Welcome to the NPWRC Herbarium

The Northern Prairie Wildlife Research Center's herbarium was established in the 1960's to house reference and voucher specimens of plants for researchers in wetland and waterfowl ecology in the northern Great Plains. Since then, specimens from many other areas of the United States and Canada have been added to the collection. In 1978, the Herbarium (code NPWRC) was listed in the International Index Herbariorum to facilitate inter-herbarium loans and exchanges.

Today, the NPWRC herbarium houses over 6,000 plant specimens. All specimens in the collection are in a searchable database that can be accessed from this page. For more information on the NPWRC Herbarium, please contact the collection's manager using the “Contact Us” form found on this page.

Featured Plant - Mertensia lanceolata

Plant Image

Also sometimes called "lungwort," "bluebells," or "languid-ladies," wild forget-me-not occurs in the western half of North Dakota. The overall range of the plant is from Saskatchewan to New Mexico, at elevations up to 10,000 ft.

Plants usually are about 4 to 8 inches tall. Several stems may arise from a stout, perennial root. Leaves are narrow, pointed, and about one to three inches long. Hairs with resinous bases spot the leaves. A few branches on top bear up to a dozen drooping, blue flowers about one-half inch long. The base of the stem is also bluish. Fruits are black, roughened nutlets.

Look for wild forget-me-not on dry prairies and eroded slopes. Grazing seems to have little effect on the abundance of wild forget-me-not. There are no known economic uses for the plant. However, under the obsolete "doctrine of signatures" practiced by the early herbalist-physicians, the spotted leaves were a sure indication that the plants would cure diseases of the lungs.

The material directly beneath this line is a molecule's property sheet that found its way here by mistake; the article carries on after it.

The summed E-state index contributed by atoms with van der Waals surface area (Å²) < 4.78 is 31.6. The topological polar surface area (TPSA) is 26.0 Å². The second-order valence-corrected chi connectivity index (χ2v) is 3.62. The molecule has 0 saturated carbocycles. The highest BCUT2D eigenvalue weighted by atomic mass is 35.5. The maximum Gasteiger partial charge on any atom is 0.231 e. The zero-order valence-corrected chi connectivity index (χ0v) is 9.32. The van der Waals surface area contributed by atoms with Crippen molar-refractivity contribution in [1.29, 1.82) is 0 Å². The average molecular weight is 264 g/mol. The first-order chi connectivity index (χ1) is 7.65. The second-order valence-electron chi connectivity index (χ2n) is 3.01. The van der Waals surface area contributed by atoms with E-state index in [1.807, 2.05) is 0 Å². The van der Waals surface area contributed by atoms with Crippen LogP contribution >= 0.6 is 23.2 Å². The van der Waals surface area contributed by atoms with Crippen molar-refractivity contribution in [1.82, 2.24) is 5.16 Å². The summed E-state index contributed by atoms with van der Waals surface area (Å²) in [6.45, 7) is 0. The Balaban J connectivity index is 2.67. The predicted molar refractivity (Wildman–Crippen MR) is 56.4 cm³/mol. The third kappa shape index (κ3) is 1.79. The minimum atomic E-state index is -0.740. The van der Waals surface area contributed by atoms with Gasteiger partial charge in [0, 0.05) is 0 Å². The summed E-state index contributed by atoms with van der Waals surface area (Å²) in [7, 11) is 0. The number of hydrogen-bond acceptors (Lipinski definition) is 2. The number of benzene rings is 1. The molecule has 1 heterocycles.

Wild forget-me-not is a member of the family Boraginaceae. Borage is an old name, presumably of folk-origin, for a European plant in the family. The genus was dedicated to the distinguished German botanist Franz Mertens (1764-1831). The species name lanceolata means "lance-shaped" in reference to the leaves. Wild forget-me-not was first described for science by the German botanist Frederick Pursh (1774-1829). Pursh was the first to publish upon many of the new plants collected by Lewis and Clark.

Author Credit:

"Plant of the Week" comes from a series of articles about native wildflowers of the North Dakota grasslands written by NPWRC biologist Harold A. Kantrud. The articles appeared weekly in local newspapers. Each article is three to four paragraphs in length and usually consists of the life history of the species, its identifying traits, where in North Dakota one can expect to find it, and its nomenclatural history. Kurt A. Adolfson and Jack Lefor provided the many excellent photographs used in the original articles and this resource.